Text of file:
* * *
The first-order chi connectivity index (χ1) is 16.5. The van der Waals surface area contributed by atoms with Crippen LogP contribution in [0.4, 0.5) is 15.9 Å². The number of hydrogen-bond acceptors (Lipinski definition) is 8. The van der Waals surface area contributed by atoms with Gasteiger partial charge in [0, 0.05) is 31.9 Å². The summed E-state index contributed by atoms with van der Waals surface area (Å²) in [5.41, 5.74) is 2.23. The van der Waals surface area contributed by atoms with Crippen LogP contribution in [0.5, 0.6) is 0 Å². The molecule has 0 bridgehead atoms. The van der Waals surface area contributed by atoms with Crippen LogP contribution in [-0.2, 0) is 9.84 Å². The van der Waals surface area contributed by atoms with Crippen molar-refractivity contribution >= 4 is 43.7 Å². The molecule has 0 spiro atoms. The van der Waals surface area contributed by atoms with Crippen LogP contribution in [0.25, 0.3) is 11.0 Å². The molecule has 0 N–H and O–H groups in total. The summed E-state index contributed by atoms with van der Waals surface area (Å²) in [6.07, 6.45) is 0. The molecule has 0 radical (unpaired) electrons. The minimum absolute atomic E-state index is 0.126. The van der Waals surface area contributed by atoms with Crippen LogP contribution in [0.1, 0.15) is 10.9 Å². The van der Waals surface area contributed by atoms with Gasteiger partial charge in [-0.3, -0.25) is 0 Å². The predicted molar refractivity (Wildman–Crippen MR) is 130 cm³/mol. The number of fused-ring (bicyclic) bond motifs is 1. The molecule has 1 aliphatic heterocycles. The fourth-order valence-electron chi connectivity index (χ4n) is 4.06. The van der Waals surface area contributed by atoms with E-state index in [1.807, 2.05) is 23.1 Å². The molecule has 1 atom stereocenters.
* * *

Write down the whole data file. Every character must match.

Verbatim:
The first-order chi connectivity index (χ1) is 16.5. The van der Waals surface area contributed by atoms with Crippen LogP contribution in [0.4, 0.5) is 15.9 Å². The number of hydrogen-bond acceptors (Lipinski definition) is 8. The van der Waals surface area contributed by atoms with Gasteiger partial charge in [0, 0.05) is 31.9 Å². The summed E-state index contributed by atoms with van der Waals surface area (Å²) in [5.41, 5.74) is 2.23. The van der Waals surface area contributed by atoms with Crippen LogP contribution in [0.5, 0.6) is 0 Å². The molecule has 0 bridgehead atoms. The van der Waals surface area contributed by atoms with Crippen LogP contribution in [-0.2, 0) is 9.84 Å². The van der Waals surface area contributed by atoms with Crippen molar-refractivity contribution >= 4 is 43.7 Å². The molecule has 0 spiro atoms. The van der Waals surface area contributed by atoms with Crippen LogP contribution in [0.25, 0.3) is 11.0 Å². The molecule has 0 N–H and O–H groups in total. The summed E-state index contributed by atoms with van der Waals surface area (Å²) in [6.07, 6.45) is 0. The molecule has 0 radical (unpaired) electrons. The minimum absolute atomic E-state index is 0.126. The van der Waals surface area contributed by atoms with Crippen LogP contribution in [0.1, 0.15) is 10.9 Å². The van der Waals surface area contributed by atoms with Gasteiger partial charge in [-0.3, -0.25) is 0 Å². The predicted molar refractivity (Wildman–Crippen MR) is 130 cm³/mol. The number of fused-ring (bicyclic) bond motifs is 1. The molecule has 1 aliphatic heterocycles. The fourth-order valence-electron chi connectivity index (χ4n) is 4.06. The van der Waals surface area contributed by atoms with E-state index in [1.807, 2.05) is 23.1 Å². The molecule has 1 atom stereocenters.